When Dave passed on March 8, 2017, the first thing that came to my mind was a trip we took to Cuba in 2002. We had both been asked by pianist Chucho Valdés to be part of an elite group of musicians selected by him to judge entries for a Best Latin Jazz Composition contest sponsored by the Spanish music publishing firm SGAE. The other judges were the Spanish saxophonist and flutist Jorge Pardo, Chucho’s fellow Cuban and pianist Gonzalo Rubalcaba and, of course, Chucho. Both Dave and I were Nuyoricans, people of Puerto Rican parentage born and raised in NYC—in our case the South Bronx. We reflected on the fact that despite our humble backgrounds, we had been asked to join such a prestigious and important panel.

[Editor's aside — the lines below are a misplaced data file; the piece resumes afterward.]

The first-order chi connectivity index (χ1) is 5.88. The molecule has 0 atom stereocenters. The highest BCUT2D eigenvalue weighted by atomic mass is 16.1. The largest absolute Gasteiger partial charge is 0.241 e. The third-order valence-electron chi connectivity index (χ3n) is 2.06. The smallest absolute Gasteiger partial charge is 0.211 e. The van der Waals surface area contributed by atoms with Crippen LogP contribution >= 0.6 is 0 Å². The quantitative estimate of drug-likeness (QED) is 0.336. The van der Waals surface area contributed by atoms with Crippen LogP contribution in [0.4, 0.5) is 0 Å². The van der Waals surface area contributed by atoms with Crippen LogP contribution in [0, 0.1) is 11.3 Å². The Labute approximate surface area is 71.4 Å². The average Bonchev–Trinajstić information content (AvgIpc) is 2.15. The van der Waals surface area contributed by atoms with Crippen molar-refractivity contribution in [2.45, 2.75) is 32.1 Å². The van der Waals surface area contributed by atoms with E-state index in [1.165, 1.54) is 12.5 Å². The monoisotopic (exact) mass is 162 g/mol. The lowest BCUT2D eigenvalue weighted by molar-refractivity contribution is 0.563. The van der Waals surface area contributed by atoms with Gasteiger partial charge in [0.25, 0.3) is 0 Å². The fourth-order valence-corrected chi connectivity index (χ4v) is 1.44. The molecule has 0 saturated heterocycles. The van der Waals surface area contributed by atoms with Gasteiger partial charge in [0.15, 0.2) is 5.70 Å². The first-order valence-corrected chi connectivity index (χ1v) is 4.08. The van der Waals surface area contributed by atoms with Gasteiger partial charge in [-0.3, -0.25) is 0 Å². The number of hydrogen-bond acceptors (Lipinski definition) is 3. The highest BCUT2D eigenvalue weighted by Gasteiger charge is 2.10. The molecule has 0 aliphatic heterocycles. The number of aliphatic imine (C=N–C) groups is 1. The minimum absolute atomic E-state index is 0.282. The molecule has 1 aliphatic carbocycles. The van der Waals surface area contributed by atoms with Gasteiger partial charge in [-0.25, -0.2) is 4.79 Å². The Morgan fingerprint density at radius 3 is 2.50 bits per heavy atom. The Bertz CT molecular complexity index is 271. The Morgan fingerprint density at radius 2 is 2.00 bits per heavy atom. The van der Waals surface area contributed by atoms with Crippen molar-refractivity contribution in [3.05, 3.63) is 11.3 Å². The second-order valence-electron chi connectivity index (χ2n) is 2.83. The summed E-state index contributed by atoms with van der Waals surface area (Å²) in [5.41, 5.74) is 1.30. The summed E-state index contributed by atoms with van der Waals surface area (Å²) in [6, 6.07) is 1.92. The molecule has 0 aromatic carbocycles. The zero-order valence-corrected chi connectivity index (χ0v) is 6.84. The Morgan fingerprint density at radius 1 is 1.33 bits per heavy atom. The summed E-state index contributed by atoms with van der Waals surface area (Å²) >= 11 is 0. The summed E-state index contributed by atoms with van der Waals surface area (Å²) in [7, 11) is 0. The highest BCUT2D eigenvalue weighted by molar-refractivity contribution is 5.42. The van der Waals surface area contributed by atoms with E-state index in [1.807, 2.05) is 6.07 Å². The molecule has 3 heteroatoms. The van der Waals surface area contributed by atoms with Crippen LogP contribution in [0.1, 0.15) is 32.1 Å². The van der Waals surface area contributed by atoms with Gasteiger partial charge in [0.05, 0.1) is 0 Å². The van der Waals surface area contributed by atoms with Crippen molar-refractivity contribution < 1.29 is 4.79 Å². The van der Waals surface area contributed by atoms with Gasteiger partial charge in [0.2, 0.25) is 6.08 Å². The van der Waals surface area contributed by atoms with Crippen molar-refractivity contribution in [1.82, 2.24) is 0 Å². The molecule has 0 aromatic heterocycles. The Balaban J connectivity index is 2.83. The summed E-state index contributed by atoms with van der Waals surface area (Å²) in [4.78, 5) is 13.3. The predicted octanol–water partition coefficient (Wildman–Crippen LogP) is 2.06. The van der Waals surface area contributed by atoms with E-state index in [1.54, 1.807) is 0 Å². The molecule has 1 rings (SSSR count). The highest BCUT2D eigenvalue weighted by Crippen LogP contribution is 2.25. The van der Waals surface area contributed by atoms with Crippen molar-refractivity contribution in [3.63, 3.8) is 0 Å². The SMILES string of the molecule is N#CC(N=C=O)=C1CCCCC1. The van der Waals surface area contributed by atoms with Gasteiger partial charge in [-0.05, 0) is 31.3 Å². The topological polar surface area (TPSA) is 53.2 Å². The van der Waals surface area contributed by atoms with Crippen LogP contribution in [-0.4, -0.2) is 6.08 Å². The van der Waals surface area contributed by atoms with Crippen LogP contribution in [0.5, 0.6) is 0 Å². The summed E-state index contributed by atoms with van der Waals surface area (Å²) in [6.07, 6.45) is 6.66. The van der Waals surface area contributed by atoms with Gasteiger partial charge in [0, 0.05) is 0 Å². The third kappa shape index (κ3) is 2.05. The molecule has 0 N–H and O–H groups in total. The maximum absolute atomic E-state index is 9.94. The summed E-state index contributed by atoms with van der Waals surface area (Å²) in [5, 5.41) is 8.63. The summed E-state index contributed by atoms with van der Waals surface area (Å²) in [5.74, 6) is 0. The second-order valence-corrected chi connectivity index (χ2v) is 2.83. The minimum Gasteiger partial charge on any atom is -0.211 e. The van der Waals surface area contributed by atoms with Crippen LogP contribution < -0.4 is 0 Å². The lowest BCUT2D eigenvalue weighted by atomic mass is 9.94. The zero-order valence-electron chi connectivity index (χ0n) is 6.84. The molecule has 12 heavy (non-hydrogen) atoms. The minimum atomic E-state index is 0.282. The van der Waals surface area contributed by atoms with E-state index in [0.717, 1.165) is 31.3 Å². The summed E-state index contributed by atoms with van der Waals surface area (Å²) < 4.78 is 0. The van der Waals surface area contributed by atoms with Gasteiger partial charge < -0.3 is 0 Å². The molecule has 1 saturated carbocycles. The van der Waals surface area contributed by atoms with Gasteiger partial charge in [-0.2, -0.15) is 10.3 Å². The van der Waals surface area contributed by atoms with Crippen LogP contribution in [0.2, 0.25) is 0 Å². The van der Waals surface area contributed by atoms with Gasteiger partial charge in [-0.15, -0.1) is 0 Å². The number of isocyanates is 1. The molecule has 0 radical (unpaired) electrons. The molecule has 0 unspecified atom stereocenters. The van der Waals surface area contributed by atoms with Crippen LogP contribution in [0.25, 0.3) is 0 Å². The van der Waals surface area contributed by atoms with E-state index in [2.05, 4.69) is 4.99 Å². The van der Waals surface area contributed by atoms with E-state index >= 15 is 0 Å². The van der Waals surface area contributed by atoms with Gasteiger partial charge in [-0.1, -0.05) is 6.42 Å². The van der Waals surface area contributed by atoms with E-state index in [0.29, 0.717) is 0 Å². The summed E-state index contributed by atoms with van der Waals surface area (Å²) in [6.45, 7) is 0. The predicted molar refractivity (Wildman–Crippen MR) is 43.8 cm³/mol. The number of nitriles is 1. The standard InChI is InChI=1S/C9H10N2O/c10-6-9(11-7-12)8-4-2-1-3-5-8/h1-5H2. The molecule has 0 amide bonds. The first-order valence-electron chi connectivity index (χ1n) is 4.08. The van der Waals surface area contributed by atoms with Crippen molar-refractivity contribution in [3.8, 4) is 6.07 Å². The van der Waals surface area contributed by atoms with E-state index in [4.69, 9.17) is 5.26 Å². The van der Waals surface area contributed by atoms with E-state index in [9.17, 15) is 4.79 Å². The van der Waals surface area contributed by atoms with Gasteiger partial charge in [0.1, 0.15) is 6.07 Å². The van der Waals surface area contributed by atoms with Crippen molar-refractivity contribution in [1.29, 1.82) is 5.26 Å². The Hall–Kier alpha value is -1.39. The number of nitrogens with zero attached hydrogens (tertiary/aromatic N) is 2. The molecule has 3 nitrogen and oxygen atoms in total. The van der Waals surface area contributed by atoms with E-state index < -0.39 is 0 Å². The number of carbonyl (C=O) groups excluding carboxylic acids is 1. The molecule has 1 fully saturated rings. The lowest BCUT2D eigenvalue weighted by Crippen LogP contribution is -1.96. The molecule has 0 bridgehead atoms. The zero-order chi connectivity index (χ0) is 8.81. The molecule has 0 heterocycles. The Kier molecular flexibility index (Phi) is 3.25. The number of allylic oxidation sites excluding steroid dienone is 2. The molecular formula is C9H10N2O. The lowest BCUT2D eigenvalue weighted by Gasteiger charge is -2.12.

For a whole week we met in a conference room at our hotel in Havana, the renowned Meliá Cohíba, listening to submissions, reviewing scores and discussing the works. After Gonzalo offered a lofty analysis of one piece, Dave turned to him with cigarettes in his nostrils and asked him what he really thought. We all exploded in laughter. Dave had deflated the academic, overt pretention that was present with a joke straight out of vaudeville and the streets of Da Bronx. We were now just a group of good friends listening to the music, enjoying it and being honest. That good vibe led us to select for third place a piece submitted by a journeyman, working-class, middle-aged Cuban tenor player who had written a cha-cha-cha. It was simple, funky and the furthest thing from some of the rhythmically and harmonically complex pieces that had been submitted. In that one humorous act, Dave had brought us down to earth. We all agreed that the piece deserved to be recognized because, simply, it moved us.